Just as people may wheeze and itch in the presence of cats or pollen, a minority of cancer patients become allergic to the very drugs that are fighting their disease.Reactions can be mild to severe or even life-threatening. In the past, doctors had to stop giving the most effective drug for a patient’s cancer.
Allergist Maria Castells, MD, PhD and the “rapid desensitization” unit she established at Dana-Farber Brigham Cancer Center helps patients overcome their reactions.
By giving chemotherapy in highly diluted, but increasing, doses over many hours, after pre-treatment with an array of anti-allergy drugs, patients have been able to safely continue receiving the drug of choice.
Every week, the unit, located in Dana-Farber’s Yawkey Center for Cancer Care, treats 20 to 25 patients. One or two nurses are assigned to each patient and a team of specialists is on hand should someone have a serious reaction (which is rare) during desensitization. The process has worked in the thousands of infusions the desensitization unit has administered.
Allergists and other providers from the United States and abroad have come to Dana-Farber Brigham Cancer Center to be trained, and Castells gives international courses in desensitization.
For Barbara Osborne, the procedure made all the difference. She has been coming to the unit every week for over a year for infusions of Herceptin – the only drug that has proven effective for her breast cancer recurrence.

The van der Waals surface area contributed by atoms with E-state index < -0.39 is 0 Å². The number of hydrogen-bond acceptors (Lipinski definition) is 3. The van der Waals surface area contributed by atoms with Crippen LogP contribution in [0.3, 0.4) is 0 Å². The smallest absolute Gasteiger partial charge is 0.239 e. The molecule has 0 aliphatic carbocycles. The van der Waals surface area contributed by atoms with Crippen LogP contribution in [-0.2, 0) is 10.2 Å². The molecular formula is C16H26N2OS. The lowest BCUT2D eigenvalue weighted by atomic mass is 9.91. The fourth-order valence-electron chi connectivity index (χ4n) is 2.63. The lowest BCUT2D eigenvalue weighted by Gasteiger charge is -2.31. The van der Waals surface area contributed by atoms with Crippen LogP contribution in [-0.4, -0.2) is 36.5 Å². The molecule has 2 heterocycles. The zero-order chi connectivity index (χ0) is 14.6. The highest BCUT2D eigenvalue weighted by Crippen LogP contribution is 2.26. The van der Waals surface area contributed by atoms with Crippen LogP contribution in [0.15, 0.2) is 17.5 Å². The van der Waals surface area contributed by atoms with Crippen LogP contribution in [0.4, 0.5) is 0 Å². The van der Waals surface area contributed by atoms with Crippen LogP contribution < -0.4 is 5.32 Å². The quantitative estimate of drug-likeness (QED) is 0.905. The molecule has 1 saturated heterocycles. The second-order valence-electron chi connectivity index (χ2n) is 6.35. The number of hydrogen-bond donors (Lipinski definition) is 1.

Osborne’s initial diagnosis in 2005 revealed that her breast cancer was driven by an overactive growth signal, HER2, and could be effectively treated with Herceptin. But a few days after her infusion, she says, “I had a rash, and a headache, and my face felt like it was on fire.”
At the time, there was no protocol for desensitizing a patient to Herceptin. A disappointed Osborne went on estrogen-blocking drugs that kept her cancer in check until a little over a year ago, when she learned it had recurred and metastasized.
By this time, Castells had more experience and proposed trying the desensitization protocol with Herceptin. To Osborne’s relief, the infusion went smoothly. She’s now receiving both Herceptin and the chemotherapy drug abraxane, and the latest scans showed the cancer was shrinking.
Most patients don’t have allergic reactions to chemotherapy, but for those who do, desensitization is an important option.